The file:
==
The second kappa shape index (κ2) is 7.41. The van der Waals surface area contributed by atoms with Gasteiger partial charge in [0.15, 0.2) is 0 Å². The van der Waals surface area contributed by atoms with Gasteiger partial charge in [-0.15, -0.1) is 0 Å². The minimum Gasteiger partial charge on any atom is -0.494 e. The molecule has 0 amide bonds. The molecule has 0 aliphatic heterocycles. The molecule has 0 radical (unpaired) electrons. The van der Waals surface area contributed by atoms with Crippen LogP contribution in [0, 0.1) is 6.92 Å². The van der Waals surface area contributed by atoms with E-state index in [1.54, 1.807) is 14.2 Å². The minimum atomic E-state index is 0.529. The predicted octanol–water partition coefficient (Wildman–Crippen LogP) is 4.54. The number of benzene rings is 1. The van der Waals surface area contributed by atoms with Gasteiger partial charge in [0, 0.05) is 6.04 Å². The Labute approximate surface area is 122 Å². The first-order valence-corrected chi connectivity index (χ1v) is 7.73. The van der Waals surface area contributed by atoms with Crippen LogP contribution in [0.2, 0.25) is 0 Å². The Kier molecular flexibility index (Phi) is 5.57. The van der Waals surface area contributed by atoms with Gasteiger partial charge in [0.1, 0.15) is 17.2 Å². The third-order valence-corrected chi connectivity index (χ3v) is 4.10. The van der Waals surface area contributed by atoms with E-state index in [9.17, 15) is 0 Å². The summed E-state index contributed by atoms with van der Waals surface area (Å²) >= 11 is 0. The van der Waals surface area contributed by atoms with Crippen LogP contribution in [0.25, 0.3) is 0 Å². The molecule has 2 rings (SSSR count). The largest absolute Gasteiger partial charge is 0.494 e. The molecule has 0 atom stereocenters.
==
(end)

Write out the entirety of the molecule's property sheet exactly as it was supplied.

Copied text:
The second kappa shape index (κ2) is 7.41. The van der Waals surface area contributed by atoms with Gasteiger partial charge in [0.15, 0.2) is 0 Å². The van der Waals surface area contributed by atoms with Gasteiger partial charge in [-0.15, -0.1) is 0 Å². The minimum Gasteiger partial charge on any atom is -0.494 e. The molecule has 0 amide bonds. The molecule has 0 aliphatic heterocycles. The molecule has 0 radical (unpaired) electrons. The van der Waals surface area contributed by atoms with Crippen LogP contribution in [0, 0.1) is 6.92 Å². The van der Waals surface area contributed by atoms with E-state index in [1.54, 1.807) is 14.2 Å². The minimum atomic E-state index is 0.529. The predicted octanol–water partition coefficient (Wildman–Crippen LogP) is 4.54. The number of benzene rings is 1. The van der Waals surface area contributed by atoms with Gasteiger partial charge in [0, 0.05) is 6.04 Å². The Labute approximate surface area is 122 Å². The first-order valence-corrected chi connectivity index (χ1v) is 7.73. The van der Waals surface area contributed by atoms with Crippen LogP contribution in [0.2, 0.25) is 0 Å². The Kier molecular flexibility index (Phi) is 5.57. The van der Waals surface area contributed by atoms with Gasteiger partial charge in [0.1, 0.15) is 17.2 Å². The third-order valence-corrected chi connectivity index (χ3v) is 4.10. The van der Waals surface area contributed by atoms with E-state index in [9.17, 15) is 0 Å². The summed E-state index contributed by atoms with van der Waals surface area (Å²) >= 11 is 0. The van der Waals surface area contributed by atoms with Crippen LogP contribution in [0.25, 0.3) is 0 Å². The molecule has 2 rings (SSSR count). The largest absolute Gasteiger partial charge is 0.494 e. The molecule has 0 atom stereocenters.